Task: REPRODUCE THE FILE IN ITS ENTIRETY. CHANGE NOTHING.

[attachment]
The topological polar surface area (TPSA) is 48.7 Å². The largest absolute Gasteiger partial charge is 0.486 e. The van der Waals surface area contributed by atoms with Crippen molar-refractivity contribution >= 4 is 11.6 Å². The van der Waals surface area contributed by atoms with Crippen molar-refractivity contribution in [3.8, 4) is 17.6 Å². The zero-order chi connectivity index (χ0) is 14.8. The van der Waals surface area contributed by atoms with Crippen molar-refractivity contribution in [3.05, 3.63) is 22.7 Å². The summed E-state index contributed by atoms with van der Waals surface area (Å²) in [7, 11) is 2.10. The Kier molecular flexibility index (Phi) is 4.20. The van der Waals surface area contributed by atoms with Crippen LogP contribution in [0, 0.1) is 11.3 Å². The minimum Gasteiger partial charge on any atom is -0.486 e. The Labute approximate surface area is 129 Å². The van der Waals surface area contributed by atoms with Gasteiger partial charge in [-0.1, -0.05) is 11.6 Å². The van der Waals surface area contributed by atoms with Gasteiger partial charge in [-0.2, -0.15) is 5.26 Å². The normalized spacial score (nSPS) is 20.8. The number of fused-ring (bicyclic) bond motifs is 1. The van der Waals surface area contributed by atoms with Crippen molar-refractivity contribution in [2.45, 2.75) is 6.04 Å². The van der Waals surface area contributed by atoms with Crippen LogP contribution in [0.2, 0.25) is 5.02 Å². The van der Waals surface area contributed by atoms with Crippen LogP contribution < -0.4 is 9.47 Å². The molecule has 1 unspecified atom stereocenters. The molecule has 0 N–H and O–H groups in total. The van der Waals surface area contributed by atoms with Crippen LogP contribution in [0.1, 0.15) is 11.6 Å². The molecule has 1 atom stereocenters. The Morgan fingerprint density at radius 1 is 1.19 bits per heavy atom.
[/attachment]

The topological polar surface area (TPSA) is 48.7 Å². The largest absolute Gasteiger partial charge is 0.486 e. The van der Waals surface area contributed by atoms with Crippen molar-refractivity contribution >= 4 is 11.6 Å². The van der Waals surface area contributed by atoms with Crippen molar-refractivity contribution in [3.8, 4) is 17.6 Å². The zero-order chi connectivity index (χ0) is 14.8. The van der Waals surface area contributed by atoms with Crippen molar-refractivity contribution in [3.05, 3.63) is 22.7 Å². The summed E-state index contributed by atoms with van der Waals surface area (Å²) in [7, 11) is 2.10. The Kier molecular flexibility index (Phi) is 4.20. The van der Waals surface area contributed by atoms with Crippen LogP contribution in [0, 0.1) is 11.3 Å². The minimum Gasteiger partial charge on any atom is -0.486 e. The Labute approximate surface area is 129 Å². The van der Waals surface area contributed by atoms with Gasteiger partial charge in [-0.1, -0.05) is 11.6 Å². The van der Waals surface area contributed by atoms with Gasteiger partial charge in [-0.2, -0.15) is 5.26 Å². The normalized spacial score (nSPS) is 20.8. The number of fused-ring (bicyclic) bond motifs is 1. The van der Waals surface area contributed by atoms with Crippen molar-refractivity contribution in [2.45, 2.75) is 6.04 Å². The van der Waals surface area contributed by atoms with Crippen LogP contribution in [0.2, 0.25) is 5.02 Å². The van der Waals surface area contributed by atoms with Crippen LogP contribution < -0.4 is 9.47 Å². The molecule has 1 unspecified atom stereocenters. The molecule has 0 N–H and O–H groups in total. The van der Waals surface area contributed by atoms with Crippen LogP contribution in [0.1, 0.15) is 11.6 Å². The molecule has 1 atom stereocenters. The Morgan fingerprint density at radius 1 is 1.19 bits per heavy atom.